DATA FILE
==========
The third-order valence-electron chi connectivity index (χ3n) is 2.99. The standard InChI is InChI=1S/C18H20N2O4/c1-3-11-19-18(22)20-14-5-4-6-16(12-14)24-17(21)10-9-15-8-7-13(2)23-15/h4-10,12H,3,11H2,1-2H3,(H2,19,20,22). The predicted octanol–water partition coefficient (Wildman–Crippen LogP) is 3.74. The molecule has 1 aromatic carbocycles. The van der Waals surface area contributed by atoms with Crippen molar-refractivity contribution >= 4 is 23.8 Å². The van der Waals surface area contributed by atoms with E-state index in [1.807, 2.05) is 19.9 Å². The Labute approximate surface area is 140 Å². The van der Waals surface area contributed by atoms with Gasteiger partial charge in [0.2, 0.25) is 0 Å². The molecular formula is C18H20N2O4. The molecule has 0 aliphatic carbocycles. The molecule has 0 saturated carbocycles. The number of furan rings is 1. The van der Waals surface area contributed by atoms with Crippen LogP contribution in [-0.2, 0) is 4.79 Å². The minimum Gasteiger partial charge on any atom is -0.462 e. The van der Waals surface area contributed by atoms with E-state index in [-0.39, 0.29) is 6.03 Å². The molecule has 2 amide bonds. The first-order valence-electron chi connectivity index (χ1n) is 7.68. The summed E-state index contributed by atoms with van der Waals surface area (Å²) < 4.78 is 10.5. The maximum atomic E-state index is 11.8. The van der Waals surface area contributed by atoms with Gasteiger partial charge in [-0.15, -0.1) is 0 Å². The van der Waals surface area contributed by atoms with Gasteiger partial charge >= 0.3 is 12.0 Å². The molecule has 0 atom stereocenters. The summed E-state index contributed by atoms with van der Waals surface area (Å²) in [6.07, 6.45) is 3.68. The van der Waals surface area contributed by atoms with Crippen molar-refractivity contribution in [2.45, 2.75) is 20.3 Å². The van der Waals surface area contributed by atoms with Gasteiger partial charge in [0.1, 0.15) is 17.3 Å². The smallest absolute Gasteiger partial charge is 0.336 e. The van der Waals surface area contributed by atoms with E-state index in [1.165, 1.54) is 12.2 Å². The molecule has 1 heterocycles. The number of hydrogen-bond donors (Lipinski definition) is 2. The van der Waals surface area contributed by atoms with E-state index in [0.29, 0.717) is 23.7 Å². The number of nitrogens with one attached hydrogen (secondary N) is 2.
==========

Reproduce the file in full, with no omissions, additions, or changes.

The third-order valence-electron chi connectivity index (χ3n) is 2.99. The standard InChI is InChI=1S/C18H20N2O4/c1-3-11-19-18(22)20-14-5-4-6-16(12-14)24-17(21)10-9-15-8-7-13(2)23-15/h4-10,12H,3,11H2,1-2H3,(H2,19,20,22). The predicted octanol–water partition coefficient (Wildman–Crippen LogP) is 3.74. The molecule has 1 aromatic carbocycles. The van der Waals surface area contributed by atoms with Crippen molar-refractivity contribution >= 4 is 23.8 Å². The van der Waals surface area contributed by atoms with E-state index in [1.807, 2.05) is 19.9 Å². The Labute approximate surface area is 140 Å². The van der Waals surface area contributed by atoms with Gasteiger partial charge in [0.2, 0.25) is 0 Å². The molecular formula is C18H20N2O4. The molecule has 0 aliphatic carbocycles. The molecule has 0 saturated carbocycles. The number of furan rings is 1. The van der Waals surface area contributed by atoms with Crippen LogP contribution in [-0.2, 0) is 4.79 Å². The minimum Gasteiger partial charge on any atom is -0.462 e. The van der Waals surface area contributed by atoms with E-state index in [-0.39, 0.29) is 6.03 Å². The molecule has 2 amide bonds. The first-order valence-electron chi connectivity index (χ1n) is 7.68. The summed E-state index contributed by atoms with van der Waals surface area (Å²) < 4.78 is 10.5. The maximum atomic E-state index is 11.8. The van der Waals surface area contributed by atoms with Gasteiger partial charge in [-0.15, -0.1) is 0 Å². The van der Waals surface area contributed by atoms with Gasteiger partial charge >= 0.3 is 12.0 Å². The molecule has 0 atom stereocenters. The summed E-state index contributed by atoms with van der Waals surface area (Å²) in [6.07, 6.45) is 3.68. The van der Waals surface area contributed by atoms with Crippen molar-refractivity contribution in [2.45, 2.75) is 20.3 Å². The van der Waals surface area contributed by atoms with Gasteiger partial charge in [0.1, 0.15) is 17.3 Å². The smallest absolute Gasteiger partial charge is 0.336 e. The van der Waals surface area contributed by atoms with E-state index in [1.165, 1.54) is 12.2 Å². The molecule has 1 heterocycles. The number of hydrogen-bond donors (Lipinski definition) is 2. The van der Waals surface area contributed by atoms with E-state index in [0.29, 0.717) is 23.7 Å². The number of nitrogens with one attached hydrogen (secondary N) is 2.